We restocked our supplies of Deborah Alcock books over the summer and have just received this really enthusiastic review from a customer of Not for Crown or Sceptre - A Story of Sweden in the 16th Century...
Despite the incredulity expressed by some about what interest 16th Century Swedish history could hold, I took this 'new in' Deborah Alcock's 'Not for Crown or Sceptre' on holiday with eager anticipation. Already a firm Alcock fan, I expected this little known part of history to reveal some nuggets! And I was not disappointed! Alcock's usual fine literary style is on display, weaving a page-turning masterpiece around the ''scanty historical notices that have come down to us of the hero Gustaf Ericson Vasa''.
The story begins with King Gustaf Vasa, rousing the Dalesfolk of Sweden to fight for freedom from the tyranny of the Danes, and embracing the creed of the Reformation. Within a chapter Gustaf Vasa's glorious 37 year reign has ended in his death, leaving the crown to the murkier and deceitful characters of his family. Gustaf's brother John deposes Gustaf's eldest son Eric on account of his insanity, and dismisses Eric's young son into a planned but failed obscurity.The child is also named Gustaf and the hardships and struggles of his youth in exile, and ultimately his return to Sweden, form the historical backbone of this book.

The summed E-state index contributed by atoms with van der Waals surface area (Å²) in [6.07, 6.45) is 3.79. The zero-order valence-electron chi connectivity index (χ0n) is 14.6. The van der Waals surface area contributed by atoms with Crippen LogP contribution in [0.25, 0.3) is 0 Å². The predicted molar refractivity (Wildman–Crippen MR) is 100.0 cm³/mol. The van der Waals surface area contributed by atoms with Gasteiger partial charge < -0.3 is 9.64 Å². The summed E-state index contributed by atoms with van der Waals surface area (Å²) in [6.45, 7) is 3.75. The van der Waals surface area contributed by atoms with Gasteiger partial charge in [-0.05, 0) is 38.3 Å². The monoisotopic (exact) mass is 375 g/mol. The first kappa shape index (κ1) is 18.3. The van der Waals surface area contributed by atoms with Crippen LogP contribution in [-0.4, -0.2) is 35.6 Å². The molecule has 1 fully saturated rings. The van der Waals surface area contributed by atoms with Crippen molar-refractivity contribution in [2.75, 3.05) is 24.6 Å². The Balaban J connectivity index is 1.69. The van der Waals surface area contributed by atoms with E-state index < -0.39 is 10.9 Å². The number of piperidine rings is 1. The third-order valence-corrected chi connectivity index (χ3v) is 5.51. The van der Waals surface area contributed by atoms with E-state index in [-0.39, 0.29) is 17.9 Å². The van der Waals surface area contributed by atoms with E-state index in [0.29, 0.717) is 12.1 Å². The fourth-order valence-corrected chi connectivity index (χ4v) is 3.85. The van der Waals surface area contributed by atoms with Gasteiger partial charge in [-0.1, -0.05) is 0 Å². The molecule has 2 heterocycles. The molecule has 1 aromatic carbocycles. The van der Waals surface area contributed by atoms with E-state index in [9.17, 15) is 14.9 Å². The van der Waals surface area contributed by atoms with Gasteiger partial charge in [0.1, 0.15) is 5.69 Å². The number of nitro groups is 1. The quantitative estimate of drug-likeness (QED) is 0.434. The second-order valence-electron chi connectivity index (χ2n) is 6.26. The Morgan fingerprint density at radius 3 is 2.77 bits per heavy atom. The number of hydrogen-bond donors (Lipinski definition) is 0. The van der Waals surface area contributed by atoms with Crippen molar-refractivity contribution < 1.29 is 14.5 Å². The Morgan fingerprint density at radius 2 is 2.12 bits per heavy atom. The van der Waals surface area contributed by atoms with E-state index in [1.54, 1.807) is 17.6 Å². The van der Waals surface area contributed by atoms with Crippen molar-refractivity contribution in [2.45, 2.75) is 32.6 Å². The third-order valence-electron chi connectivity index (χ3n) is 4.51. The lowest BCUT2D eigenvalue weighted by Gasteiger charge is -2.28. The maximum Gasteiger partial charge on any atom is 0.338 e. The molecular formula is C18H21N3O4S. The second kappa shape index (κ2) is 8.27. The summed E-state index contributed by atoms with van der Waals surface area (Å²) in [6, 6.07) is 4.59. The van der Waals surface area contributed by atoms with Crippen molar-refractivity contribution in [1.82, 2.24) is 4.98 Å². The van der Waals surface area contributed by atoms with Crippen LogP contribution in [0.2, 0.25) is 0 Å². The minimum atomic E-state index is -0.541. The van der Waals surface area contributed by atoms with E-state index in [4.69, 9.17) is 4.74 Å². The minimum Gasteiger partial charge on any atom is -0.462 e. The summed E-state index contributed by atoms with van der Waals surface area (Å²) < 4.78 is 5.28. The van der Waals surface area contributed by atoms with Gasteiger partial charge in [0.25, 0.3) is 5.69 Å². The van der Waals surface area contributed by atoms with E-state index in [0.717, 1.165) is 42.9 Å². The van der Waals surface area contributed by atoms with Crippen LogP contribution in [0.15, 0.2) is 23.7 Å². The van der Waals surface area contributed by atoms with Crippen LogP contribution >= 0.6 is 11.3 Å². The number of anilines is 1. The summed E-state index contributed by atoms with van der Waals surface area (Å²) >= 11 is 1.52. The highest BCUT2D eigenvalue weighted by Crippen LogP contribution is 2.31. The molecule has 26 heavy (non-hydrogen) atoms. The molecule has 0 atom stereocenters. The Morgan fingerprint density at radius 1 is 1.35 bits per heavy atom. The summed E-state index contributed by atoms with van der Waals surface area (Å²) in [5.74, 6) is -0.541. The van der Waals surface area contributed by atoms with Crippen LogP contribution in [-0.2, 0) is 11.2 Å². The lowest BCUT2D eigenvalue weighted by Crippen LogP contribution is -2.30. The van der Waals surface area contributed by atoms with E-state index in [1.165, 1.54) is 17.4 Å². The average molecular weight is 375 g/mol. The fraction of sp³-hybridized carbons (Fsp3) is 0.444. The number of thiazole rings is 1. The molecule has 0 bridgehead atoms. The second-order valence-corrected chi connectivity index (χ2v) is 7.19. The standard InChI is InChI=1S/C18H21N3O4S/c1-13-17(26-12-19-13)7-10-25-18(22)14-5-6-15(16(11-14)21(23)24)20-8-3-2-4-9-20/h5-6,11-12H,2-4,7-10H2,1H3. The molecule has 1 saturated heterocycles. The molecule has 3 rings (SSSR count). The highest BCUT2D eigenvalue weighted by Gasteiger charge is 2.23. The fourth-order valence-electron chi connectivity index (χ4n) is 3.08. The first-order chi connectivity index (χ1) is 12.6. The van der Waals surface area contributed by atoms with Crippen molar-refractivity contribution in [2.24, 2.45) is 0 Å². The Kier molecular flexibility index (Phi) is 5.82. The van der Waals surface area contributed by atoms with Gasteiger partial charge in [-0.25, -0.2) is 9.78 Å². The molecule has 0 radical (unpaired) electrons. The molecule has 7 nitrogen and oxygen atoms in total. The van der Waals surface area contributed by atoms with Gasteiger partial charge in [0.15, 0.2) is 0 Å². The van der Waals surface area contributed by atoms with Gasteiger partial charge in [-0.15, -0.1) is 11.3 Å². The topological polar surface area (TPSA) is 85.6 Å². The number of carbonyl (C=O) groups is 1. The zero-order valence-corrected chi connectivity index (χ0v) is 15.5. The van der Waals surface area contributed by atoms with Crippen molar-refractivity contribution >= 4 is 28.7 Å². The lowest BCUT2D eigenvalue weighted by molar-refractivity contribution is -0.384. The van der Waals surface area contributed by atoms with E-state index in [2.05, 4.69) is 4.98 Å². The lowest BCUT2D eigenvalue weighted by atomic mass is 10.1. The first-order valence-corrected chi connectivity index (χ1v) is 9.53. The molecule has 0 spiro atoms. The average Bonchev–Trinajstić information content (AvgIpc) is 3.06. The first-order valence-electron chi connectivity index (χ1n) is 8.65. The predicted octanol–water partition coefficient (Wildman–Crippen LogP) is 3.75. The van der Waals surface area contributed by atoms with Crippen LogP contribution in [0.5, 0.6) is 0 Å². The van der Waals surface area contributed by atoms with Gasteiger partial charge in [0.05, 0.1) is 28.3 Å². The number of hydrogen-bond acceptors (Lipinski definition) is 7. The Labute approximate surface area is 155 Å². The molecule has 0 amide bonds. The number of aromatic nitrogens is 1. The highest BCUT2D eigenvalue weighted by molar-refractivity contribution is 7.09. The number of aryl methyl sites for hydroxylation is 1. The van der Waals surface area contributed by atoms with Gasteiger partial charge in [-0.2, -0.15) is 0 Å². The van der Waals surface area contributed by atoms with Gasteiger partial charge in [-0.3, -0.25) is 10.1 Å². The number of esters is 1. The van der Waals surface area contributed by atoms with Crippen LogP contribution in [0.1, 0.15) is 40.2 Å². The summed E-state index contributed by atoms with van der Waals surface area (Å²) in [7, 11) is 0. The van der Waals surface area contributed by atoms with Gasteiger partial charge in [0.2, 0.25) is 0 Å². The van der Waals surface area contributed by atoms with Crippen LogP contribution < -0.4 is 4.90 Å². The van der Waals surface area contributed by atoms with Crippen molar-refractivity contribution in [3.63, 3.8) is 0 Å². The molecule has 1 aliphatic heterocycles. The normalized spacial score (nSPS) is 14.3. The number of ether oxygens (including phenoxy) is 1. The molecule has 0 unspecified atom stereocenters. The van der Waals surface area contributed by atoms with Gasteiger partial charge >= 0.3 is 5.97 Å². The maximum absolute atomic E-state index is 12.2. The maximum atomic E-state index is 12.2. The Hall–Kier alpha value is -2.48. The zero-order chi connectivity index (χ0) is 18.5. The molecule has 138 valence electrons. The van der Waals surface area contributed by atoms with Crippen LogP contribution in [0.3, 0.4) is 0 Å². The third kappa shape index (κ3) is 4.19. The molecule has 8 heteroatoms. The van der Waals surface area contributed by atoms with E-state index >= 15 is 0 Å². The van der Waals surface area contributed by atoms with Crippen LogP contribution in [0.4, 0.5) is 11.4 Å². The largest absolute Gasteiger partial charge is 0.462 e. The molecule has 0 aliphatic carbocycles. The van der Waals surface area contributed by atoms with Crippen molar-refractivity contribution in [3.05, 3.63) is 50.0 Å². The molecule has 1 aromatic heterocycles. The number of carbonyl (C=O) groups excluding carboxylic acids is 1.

King John immediately introduces subtle changes, firstly in his 'Red Book', the contents of which departed from the reformation with the suggestion of prayer for the dead, and encouragement to pray to the saints and virgin Mary. When this new liturgy begins to be insisted upon, divisions appear in the churches of Sweden - and in the families of Sweden too.The story is set with the two Nilson brothers: one a university professor with his head turned by the ''king's Romanising changes in the liturgy'', and the other a simple and adored Pastor of Orsa who could not endorse ''the changes that touched the fundamental doctrines of our Reformed Protestant Faith''. The difference between a head knowledge of religion and a heart communication is highlighted remarkably in these two brothers. Extensive discourse between them is expertly used by Alcock to demonstrate the political and religious struggles with Rome of the time. The reader is led on an intricate journey of both heart-rending and heart-warming proportions as we follow the lives of these two brothers and how they intertwine with the child Gustaf.